As we collectively and individually go through the transitions that are now and will remain an integral part of the development and success of the CARPER in particular and the program of agrarian reform in general, each of us must examine what role we play in those transitions. This may make some uncomfortable since we are not generally given to accepting responsibility for our own conduct.

I believe we are in a great period of transition very much on the scale of the Industrial Revolution. But like that and other “revolutions” it is hard to see it during the time we are in it. It takes a significant period of time to even see a revolution of that or this nature in process and certainly to understand the nature of the values at play now.

The success of the CARPER Law depends on how we, the people, receive it, how we respond to it, and how we give respect to the basic precept of it. The outcome of the Law, therefore, is dependent on those cases where the critical ingredient is supplied by what is in the people's heart.

The commitments and the know-how to implement the CARPER Law are already in place in the DAR administrative agency. Surely, in the interregnum, the DAR officials will sometimes find that they are fated to accomplish some task or face some overwhelming foe. We can only speculate as of now but whatever lies ahead waiting in the sun can become a central issue for the DAR Officials, either as a goal to pursue or a fate to dodge, can drive much of a storyline.

Of course, it’s not about making one big leap to perfection but tiny little changes everyday until they get where they want to go. It’s little steps that will eventually get them to the promise land. It’s kind of a trek to the stars, keep reaching.

The task of the DAR officials isn't so simple a matter, that it isn't. The true answer is something they would find out for themselves and it is determined by how they perform their respective jobs from this day forward, that it is. Indeed, it’s some sort of Survival of the Fittest.

The blue sky is infinitely high, crystal clear...that's what the world should be, a world of infinite possibilities, laid before us, crystal clear. -Kentatsu


  1. thank you sir for these post.. i was once a legal officer of DAR North Bukidnon, i went out of DAR in the year 2006 (the DAR Bukidnon was not divided yet) hence, not anymore familiar with the CARPER... reading your post made me become aware of what i was, what i did for the sake of social justice and how my work at DAR had so much influence of what i am doing today.. again thank you for helping me come up with such realization

  2. I'm sorry to disagree. Corruption & Agrarian Reform are basic benchmarks of 3rd world countries. Those are 2 prevalent characteristics of the PI. Taking land from the rightful owners and giving to others is wrong. Property rights are the staple of any developed country and the Philippines is very far from that.
    Stating farmers are entitled to the lands they til is equivalent to stating the fisherman are entitled to own beaches or factory workers can own the land the factory sits on. CHOOSING to work somewhere does not entitle you to ownership.
    Further, it is very difficult to find any gov't department in the Philippines that is not corrupt and the DAR is no exception. The DAR takes land away from unwilling property owners and they may give portions to the actual tenants. However, they are more likely to give land to their friends, families, or other people they are conspiring with. I myself have seen a DAR employee driving a vehicle very out of range with his pay scale. If someone pays their taxes and does not want to sell their land, there is nothing left to argue.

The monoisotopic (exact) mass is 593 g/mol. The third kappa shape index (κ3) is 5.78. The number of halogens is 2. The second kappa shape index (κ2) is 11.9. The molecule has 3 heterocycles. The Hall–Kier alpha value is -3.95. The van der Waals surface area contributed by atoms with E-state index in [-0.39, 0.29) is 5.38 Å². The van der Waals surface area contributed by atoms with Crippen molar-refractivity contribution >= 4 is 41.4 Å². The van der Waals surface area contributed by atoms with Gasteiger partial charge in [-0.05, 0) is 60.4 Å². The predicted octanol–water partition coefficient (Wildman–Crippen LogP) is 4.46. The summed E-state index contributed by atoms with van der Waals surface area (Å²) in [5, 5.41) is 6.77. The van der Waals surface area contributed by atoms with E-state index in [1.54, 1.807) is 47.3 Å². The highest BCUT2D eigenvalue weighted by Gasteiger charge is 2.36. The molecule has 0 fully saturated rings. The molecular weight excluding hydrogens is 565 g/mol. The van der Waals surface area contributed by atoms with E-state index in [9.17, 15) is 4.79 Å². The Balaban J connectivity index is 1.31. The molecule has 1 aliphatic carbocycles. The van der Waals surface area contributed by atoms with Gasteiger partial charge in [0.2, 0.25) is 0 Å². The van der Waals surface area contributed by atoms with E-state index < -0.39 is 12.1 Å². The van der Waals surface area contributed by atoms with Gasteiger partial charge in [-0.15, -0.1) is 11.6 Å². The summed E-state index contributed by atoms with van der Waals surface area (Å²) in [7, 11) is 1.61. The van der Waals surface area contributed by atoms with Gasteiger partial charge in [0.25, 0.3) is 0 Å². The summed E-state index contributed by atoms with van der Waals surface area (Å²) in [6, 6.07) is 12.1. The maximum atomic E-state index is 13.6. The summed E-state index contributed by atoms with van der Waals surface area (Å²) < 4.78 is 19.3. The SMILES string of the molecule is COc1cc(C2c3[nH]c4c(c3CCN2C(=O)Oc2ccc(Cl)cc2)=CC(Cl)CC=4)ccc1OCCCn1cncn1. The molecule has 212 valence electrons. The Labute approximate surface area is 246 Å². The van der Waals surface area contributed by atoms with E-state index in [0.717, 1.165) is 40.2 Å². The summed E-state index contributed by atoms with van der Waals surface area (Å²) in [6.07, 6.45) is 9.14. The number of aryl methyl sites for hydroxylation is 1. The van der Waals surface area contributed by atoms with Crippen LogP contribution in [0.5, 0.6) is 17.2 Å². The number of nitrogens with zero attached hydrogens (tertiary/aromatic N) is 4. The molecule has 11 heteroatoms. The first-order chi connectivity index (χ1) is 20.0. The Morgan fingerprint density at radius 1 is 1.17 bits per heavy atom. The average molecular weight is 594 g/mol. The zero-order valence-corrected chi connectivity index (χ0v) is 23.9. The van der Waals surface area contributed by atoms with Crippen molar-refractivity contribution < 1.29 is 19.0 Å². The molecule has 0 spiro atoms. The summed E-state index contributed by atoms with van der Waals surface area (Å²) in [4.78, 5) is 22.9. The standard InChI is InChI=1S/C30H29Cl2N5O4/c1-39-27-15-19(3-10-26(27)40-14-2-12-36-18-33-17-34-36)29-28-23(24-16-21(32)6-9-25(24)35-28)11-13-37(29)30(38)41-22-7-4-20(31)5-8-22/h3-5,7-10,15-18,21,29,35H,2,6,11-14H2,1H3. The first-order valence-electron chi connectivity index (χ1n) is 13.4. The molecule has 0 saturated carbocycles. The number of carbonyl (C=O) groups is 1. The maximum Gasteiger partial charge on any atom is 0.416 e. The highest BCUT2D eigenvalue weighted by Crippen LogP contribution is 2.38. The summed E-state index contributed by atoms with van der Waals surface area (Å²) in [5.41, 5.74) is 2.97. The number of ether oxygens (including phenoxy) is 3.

The DAR has proven time and time again to be a failure as food production significantly decreases and inflation increases. So these farmers who now have a piece of land now have soaring food prices with less arable land to farm.
    Most farmers do not have enough of an education or experience to understand costs, taxes, labor, or foresight to plan against disasters. They simply understand they have been given land and then each little plot turns into a shanty home that keeps expanding while the arable land decreases. The other farmers either sell their land to a developer, or person looking to build a home. Then the remaining farmers take out loans against their land at 50% the value to buy motorbikes or go on spending sprees. These farmers do not understand the terms of the loan, the land is repossessed by the bank and it is later sold again to a developer or person looking to build.
    Now, there are plenty of lands where people have not paid taxes, have been repossessed, or the politician/ gov't worker owner found guilty of corruption are very good substitutes.
    Finally, I am very against the exploitation of farmers. Many laws could be implemented to protect the farmer against exploitation. Laws can be implemented for farmers to share in a piece of the proceeds. That would benefit everyone involved, but there would have to be a TRUSTED gov't program to oversee the farmers are not exploited.
    The current system of AR is a complete failure. There may be success stories here and there, but it comes at a great cost to all. Quite frankly the DAR system is overly corrupt like all go'vt departments in the PI. There is a true lack of concern for the actual people and it is just another group of gov't workers taking part in the overall kleptocracy. It is simply a political tool to buy votes in the disguise of helping while underhandedly exploiting them.